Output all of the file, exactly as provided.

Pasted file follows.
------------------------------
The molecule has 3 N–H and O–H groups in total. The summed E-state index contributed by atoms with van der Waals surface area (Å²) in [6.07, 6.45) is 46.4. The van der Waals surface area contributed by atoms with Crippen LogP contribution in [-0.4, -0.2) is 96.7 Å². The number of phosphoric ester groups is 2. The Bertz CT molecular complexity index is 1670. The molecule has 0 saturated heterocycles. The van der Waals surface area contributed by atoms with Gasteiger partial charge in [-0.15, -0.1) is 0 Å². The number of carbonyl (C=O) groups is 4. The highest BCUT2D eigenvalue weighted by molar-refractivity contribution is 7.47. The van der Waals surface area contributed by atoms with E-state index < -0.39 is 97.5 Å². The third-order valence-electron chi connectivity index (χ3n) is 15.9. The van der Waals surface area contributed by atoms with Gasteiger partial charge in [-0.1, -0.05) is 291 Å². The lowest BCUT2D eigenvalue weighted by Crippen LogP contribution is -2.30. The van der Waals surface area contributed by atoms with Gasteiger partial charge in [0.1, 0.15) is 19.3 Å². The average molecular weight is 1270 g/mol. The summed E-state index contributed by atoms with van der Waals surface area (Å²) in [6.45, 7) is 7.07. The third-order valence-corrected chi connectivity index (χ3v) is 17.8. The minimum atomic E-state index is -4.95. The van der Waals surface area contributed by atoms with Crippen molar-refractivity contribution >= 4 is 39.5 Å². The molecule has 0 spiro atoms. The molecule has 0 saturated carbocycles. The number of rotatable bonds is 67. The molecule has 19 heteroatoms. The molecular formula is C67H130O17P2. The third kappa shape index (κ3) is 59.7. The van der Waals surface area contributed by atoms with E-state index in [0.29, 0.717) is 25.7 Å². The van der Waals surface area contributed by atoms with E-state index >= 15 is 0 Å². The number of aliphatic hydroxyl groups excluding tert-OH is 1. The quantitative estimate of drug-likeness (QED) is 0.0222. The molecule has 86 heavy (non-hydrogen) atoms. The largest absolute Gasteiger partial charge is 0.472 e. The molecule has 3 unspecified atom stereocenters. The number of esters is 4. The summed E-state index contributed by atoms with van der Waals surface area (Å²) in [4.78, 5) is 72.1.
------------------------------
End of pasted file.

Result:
The molecule has 3 N–H and O–H groups in total. The summed E-state index contributed by atoms with van der Waals surface area (Å²) in [6.07, 6.45) is 46.4. The van der Waals surface area contributed by atoms with Crippen LogP contribution in [-0.4, -0.2) is 96.7 Å². The number of phosphoric ester groups is 2. The Bertz CT molecular complexity index is 1670. The molecule has 0 saturated heterocycles. The van der Waals surface area contributed by atoms with Gasteiger partial charge in [-0.15, -0.1) is 0 Å². The number of carbonyl (C=O) groups is 4. The highest BCUT2D eigenvalue weighted by molar-refractivity contribution is 7.47. The van der Waals surface area contributed by atoms with E-state index < -0.39 is 97.5 Å². The third-order valence-electron chi connectivity index (χ3n) is 15.9. The van der Waals surface area contributed by atoms with Gasteiger partial charge in [-0.1, -0.05) is 291 Å². The lowest BCUT2D eigenvalue weighted by Crippen LogP contribution is -2.30. The van der Waals surface area contributed by atoms with Gasteiger partial charge in [0.1, 0.15) is 19.3 Å². The average molecular weight is 1270 g/mol. The summed E-state index contributed by atoms with van der Waals surface area (Å²) in [6.45, 7) is 7.07. The third-order valence-corrected chi connectivity index (χ3v) is 17.8. The minimum atomic E-state index is -4.95. The van der Waals surface area contributed by atoms with Crippen molar-refractivity contribution >= 4 is 39.5 Å². The molecule has 0 spiro atoms. The molecule has 0 saturated carbocycles. The number of rotatable bonds is 67. The molecule has 19 heteroatoms. The molecular formula is C67H130O17P2. The third kappa shape index (κ3) is 59.7. The van der Waals surface area contributed by atoms with E-state index in [0.29, 0.717) is 25.7 Å². The van der Waals surface area contributed by atoms with E-state index >= 15 is 0 Å². The number of aliphatic hydroxyl groups excluding tert-OH is 1. The quantitative estimate of drug-likeness (QED) is 0.0222. The molecule has 86 heavy (non-hydrogen) atoms. The largest absolute Gasteiger partial charge is 0.472 e. The molecule has 3 unspecified atom stereocenters. The number of esters is 4. The summed E-state index contributed by atoms with van der Waals surface area (Å²) in [4.78, 5) is 72.1.